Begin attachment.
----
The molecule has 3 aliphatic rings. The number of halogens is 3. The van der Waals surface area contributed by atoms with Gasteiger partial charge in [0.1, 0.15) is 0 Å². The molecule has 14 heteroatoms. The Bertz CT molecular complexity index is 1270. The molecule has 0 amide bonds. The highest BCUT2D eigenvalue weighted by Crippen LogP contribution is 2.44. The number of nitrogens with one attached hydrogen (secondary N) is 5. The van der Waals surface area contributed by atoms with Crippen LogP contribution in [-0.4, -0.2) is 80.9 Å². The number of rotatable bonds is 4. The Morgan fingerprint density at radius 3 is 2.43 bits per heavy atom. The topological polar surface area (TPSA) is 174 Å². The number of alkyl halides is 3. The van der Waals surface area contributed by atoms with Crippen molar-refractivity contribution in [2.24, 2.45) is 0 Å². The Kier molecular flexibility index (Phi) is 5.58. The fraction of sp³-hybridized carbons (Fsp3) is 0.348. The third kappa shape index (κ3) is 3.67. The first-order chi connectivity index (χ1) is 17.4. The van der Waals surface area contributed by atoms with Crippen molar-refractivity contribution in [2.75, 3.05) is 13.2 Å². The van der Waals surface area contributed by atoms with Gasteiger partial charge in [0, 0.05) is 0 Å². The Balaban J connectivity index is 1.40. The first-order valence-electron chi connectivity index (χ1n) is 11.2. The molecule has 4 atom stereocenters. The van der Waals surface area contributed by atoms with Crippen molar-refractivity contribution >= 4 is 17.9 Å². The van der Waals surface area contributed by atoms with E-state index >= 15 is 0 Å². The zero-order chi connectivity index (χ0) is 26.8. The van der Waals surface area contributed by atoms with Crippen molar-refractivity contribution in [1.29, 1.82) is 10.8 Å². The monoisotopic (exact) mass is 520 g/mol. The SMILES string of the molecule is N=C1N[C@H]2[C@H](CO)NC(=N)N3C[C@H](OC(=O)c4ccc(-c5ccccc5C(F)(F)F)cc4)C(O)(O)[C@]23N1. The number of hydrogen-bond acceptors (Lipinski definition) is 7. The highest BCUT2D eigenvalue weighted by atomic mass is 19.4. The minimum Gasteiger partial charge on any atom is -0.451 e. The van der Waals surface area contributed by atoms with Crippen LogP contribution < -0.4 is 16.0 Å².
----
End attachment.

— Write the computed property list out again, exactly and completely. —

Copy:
The molecule has 3 aliphatic rings. The number of halogens is 3. The van der Waals surface area contributed by atoms with Gasteiger partial charge in [0.1, 0.15) is 0 Å². The molecule has 14 heteroatoms. The Bertz CT molecular complexity index is 1270. The molecule has 0 amide bonds. The highest BCUT2D eigenvalue weighted by Crippen LogP contribution is 2.44. The number of nitrogens with one attached hydrogen (secondary N) is 5. The van der Waals surface area contributed by atoms with Crippen LogP contribution in [-0.4, -0.2) is 80.9 Å². The number of rotatable bonds is 4. The Morgan fingerprint density at radius 3 is 2.43 bits per heavy atom. The topological polar surface area (TPSA) is 174 Å². The number of alkyl halides is 3. The van der Waals surface area contributed by atoms with Crippen molar-refractivity contribution in [2.24, 2.45) is 0 Å². The Kier molecular flexibility index (Phi) is 5.58. The fraction of sp³-hybridized carbons (Fsp3) is 0.348. The third kappa shape index (κ3) is 3.67. The first-order chi connectivity index (χ1) is 17.4. The van der Waals surface area contributed by atoms with Crippen molar-refractivity contribution in [2.75, 3.05) is 13.2 Å². The van der Waals surface area contributed by atoms with Gasteiger partial charge in [0, 0.05) is 0 Å². The Balaban J connectivity index is 1.40. The first-order valence-electron chi connectivity index (χ1n) is 11.2. The molecule has 4 atom stereocenters. The van der Waals surface area contributed by atoms with Crippen molar-refractivity contribution >= 4 is 17.9 Å². The van der Waals surface area contributed by atoms with E-state index >= 15 is 0 Å². The zero-order chi connectivity index (χ0) is 26.8. The van der Waals surface area contributed by atoms with Crippen molar-refractivity contribution in [1.29, 1.82) is 10.8 Å². The monoisotopic (exact) mass is 520 g/mol. The SMILES string of the molecule is N=C1N[C@H]2[C@H](CO)NC(=N)N3C[C@H](OC(=O)c4ccc(-c5ccccc5C(F)(F)F)cc4)C(O)(O)[C@]23N1. The number of hydrogen-bond acceptors (Lipinski definition) is 7. The highest BCUT2D eigenvalue weighted by atomic mass is 19.4. The minimum Gasteiger partial charge on any atom is -0.451 e. The van der Waals surface area contributed by atoms with Crippen LogP contribution < -0.4 is 16.0 Å².